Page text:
Thursday, September 30, 2010
The next knife that I would like to discuss is a little guy I like to call the Katana. I know, I know it doesn’t look a thing like a samurai sword, but I had to give it a name didn’t I? This particular knife falls into the all-purpose category of knives with its blade being 1-1/2” long and slightly narrower than its predecessor. Here’s what she looks like.
Alright, here’s the scoop on how she carves. I have to admit, this knife is a workhorse and I find myself reaching for it more and more often. Let’s talk about the handle first. It’s the same dolphin shape as the Scimitar but I tried something a little different, lamination. It might not be apparent from the photographs, but there are actually several layers of different types of wood, oak and poplar, sandwiched together to make a solid block for the handle.
Tip from the Stump: if you are going to make a lamination, choose woods that have a high contrast in color and grain so that the two woods really “pop”. Black walnut and white oak would make a great combination and maybe maple and cherry. One could even use three or more if the laminations were thin enough to allow it. The possibilities are endless.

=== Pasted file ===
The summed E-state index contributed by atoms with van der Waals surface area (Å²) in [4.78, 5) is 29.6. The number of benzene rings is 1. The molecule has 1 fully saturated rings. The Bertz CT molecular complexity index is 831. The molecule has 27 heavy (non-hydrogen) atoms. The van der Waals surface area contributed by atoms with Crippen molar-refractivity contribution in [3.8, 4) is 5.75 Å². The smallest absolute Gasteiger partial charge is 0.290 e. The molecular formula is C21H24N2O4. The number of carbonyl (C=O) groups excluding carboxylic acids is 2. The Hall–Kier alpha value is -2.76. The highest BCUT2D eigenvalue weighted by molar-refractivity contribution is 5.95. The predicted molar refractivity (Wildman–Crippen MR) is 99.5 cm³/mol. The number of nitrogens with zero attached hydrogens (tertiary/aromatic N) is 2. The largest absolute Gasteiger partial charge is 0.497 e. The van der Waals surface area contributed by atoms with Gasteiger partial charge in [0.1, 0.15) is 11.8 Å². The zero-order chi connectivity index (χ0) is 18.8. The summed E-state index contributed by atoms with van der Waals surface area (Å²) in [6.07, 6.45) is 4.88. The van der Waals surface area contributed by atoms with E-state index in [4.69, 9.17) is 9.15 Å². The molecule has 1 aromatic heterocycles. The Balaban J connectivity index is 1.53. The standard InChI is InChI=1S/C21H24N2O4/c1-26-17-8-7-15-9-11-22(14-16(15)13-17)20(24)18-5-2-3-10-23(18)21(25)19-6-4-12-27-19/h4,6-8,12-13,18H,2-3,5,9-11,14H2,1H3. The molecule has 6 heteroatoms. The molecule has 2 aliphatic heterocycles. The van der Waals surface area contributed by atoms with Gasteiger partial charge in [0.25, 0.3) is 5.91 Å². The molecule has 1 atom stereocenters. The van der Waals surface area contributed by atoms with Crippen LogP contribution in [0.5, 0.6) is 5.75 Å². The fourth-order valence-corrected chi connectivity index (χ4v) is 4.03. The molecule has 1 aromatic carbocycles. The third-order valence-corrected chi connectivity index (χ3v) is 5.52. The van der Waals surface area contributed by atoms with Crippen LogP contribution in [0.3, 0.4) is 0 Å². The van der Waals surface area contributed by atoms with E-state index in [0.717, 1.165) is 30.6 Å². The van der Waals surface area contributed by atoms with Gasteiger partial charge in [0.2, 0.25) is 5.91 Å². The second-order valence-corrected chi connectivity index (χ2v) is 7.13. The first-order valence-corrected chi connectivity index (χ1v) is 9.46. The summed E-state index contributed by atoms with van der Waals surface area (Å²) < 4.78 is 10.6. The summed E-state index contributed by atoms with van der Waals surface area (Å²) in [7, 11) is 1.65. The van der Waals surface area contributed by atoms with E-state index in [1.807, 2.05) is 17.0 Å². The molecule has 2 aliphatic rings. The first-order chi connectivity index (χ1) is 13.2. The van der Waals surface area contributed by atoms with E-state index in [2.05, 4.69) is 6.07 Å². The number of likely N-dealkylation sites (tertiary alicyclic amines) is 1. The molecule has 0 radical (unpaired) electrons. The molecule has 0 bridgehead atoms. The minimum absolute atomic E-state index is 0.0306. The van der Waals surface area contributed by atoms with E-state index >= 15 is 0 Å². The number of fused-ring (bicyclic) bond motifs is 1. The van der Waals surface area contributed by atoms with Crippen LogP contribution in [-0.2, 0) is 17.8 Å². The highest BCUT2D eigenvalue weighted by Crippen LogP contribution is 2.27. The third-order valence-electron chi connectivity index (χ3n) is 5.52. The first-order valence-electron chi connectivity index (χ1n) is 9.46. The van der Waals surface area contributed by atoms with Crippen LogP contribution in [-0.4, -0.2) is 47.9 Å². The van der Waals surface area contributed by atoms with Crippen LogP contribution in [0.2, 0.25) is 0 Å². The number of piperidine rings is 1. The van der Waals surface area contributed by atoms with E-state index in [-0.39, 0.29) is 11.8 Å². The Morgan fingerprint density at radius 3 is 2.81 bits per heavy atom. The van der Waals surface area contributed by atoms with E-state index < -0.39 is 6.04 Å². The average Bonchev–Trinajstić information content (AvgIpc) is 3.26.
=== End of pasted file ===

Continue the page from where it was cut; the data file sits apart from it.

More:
Now let’s focus in on the business end of the knife for a few moments. Like I stated earlier, this is a great knife with a lot of diversity in its uses. The blade comes to a nice point that can really get into those tight corners. You will have to use a slicing cut most of the time since the cutting edge is flat, but if you don’t already, that’s a habit you should really pick up. The place where this knife really shines above the rest is in making stop cuts. That little point really gives you great control over the depth of the cut and the narrowness of the blade lets you follow practically any line. I would also consider this knife a “crossover” to the detail side as I use it quite frequently, and with great success I might add, to carve out even some of the smallest details. The one downside would be that it’s not great at roughing out a work piece, but then again, that’s not a function it was meant to undertake. Alright, let’s look at a summary of the Katana’s characteristics.
· Great for tight corners
· Excellent for stop cuts
· Crosses over for detailing
· Must using slicing cuts
· Not good for roughing out
In conclusion, I give this knife a score of 9 out of 10 for its diversity and effectiveness.